BEYOND THE HEADLINES: Vernon is on track

The City of Vernon was at the table during the purchase of the rail corridor

While at last week’s Okanagan Rail Trail open house in Coldstream, it was brought to my attention that Vernon isn’t listed as a participant in the process.

And if you look at any press releases or fact sheets, Kelowna, Lake Country and the Regional District of North Okanagan are named as the inter-jurisdictional team that purchased the corridor, but Vernon is nowhere to be found.

Now the basic answer is the identified jurisdictions are the organizations that physically cut cheques for the land deal and will own the trail.

But of course, nothing is ever straight forward when Greater Vernon governance is involved.

The local money to actually acquire the corridor came through the Greater Vernon Advisory Committee, but because RDNO is the parent body, it is the regional district that ultimately signed off on the deal and gets the public profile.

Now as most know, GVAC consists of Vernon, Coldstream and Areas B and C. They pool together cash on water, culture and parks.

Many years ago, Greater Vernon residents voted to borrow $7 million for parkland acquisitions and since then, the account has been dipped into when a property of interest comes on to the market.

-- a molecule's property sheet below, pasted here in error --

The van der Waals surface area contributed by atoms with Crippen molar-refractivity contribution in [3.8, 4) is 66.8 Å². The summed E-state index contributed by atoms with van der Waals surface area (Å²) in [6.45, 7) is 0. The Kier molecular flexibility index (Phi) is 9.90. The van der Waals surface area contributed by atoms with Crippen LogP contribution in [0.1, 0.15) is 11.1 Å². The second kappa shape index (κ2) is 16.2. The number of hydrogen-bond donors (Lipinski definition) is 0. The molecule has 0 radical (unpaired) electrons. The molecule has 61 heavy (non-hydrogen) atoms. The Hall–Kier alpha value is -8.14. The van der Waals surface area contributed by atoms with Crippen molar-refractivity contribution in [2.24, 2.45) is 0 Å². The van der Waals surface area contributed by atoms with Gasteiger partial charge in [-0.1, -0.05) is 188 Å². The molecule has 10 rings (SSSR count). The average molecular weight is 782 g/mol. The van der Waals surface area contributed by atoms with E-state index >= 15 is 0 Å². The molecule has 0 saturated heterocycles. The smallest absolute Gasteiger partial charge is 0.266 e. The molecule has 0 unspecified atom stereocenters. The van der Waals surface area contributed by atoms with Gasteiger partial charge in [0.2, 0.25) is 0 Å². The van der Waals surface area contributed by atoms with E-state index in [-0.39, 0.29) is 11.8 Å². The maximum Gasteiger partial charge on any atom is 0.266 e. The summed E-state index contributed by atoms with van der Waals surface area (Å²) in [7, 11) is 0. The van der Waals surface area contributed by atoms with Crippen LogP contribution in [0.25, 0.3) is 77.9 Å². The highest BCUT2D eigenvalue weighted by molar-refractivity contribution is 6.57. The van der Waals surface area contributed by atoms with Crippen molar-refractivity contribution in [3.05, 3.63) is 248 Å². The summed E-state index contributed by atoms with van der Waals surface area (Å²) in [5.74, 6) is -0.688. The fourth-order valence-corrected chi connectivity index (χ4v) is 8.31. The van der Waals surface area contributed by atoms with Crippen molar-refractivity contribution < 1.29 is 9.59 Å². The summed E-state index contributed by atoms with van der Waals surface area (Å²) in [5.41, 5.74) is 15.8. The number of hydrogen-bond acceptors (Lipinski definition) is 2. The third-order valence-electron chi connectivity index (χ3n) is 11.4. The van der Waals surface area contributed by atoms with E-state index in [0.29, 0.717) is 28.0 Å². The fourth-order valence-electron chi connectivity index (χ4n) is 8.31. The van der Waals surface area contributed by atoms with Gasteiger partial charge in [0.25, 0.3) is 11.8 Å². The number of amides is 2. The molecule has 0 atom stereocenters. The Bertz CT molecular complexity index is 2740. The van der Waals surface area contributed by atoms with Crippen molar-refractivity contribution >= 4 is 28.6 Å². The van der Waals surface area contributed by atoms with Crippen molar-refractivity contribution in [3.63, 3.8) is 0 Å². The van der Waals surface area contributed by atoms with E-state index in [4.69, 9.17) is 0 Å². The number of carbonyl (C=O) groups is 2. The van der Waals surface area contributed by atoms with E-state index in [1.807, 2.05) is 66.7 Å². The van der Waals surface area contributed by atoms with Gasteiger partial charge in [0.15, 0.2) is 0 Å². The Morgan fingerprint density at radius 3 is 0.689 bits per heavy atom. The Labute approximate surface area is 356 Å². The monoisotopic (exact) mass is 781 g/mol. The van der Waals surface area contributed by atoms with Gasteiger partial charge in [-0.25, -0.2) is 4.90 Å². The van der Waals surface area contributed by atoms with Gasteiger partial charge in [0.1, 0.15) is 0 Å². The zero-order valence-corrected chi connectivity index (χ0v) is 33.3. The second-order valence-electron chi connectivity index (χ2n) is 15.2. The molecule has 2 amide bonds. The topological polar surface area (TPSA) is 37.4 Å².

When Canadian National ended rail traffic, communities in the Okanagan Valley banded together to investigate retaining the 49.5-kilometre track as a public asset.

At the GVAC table, there was a lot of debate about the possible purchase, particularly because the corridor only goes through Coldstream and Area B, and not Vernon or Area C. But a decision was made that the project was regionally significant and part of the remaining borrowed $7 million would help with the cost.

Based on how much of the corridor is within RDNO boundaries, GVAC directed $1.9 million towards the total $22 million price tag.

Now as mentioned before, there is always more to Greater Vernon governance than first meets the eye.

The reality is that Vernon, because of its significantly larger population base, not only has the most political representation at the table, it also has the largest cheque book.

Vernon’s share of the service that funded the rail trail purchase is 68.4 per cent, so about $1.3 million of the $1.9 million is directly attributable to the city.

Now, should $1.3 million guarantee the city is mentioned as a funding partner? Perhaps. But any time a property is purchased by GVAC, such as the former Camp Hurlburt or Swan Lake wetlands, it comes under the umbrella of RDNO, which GVAC legislatively can’t exist without.

However, the regional district could have done more to make the public clearly aware of where the money came from, and that credit be given to elected officials in Vernon, Coldstream and the electoral areas for their vision.

In the end, whether it is mentioned on a press release or not, the City of Vernon was actively at the table and that’s what counts.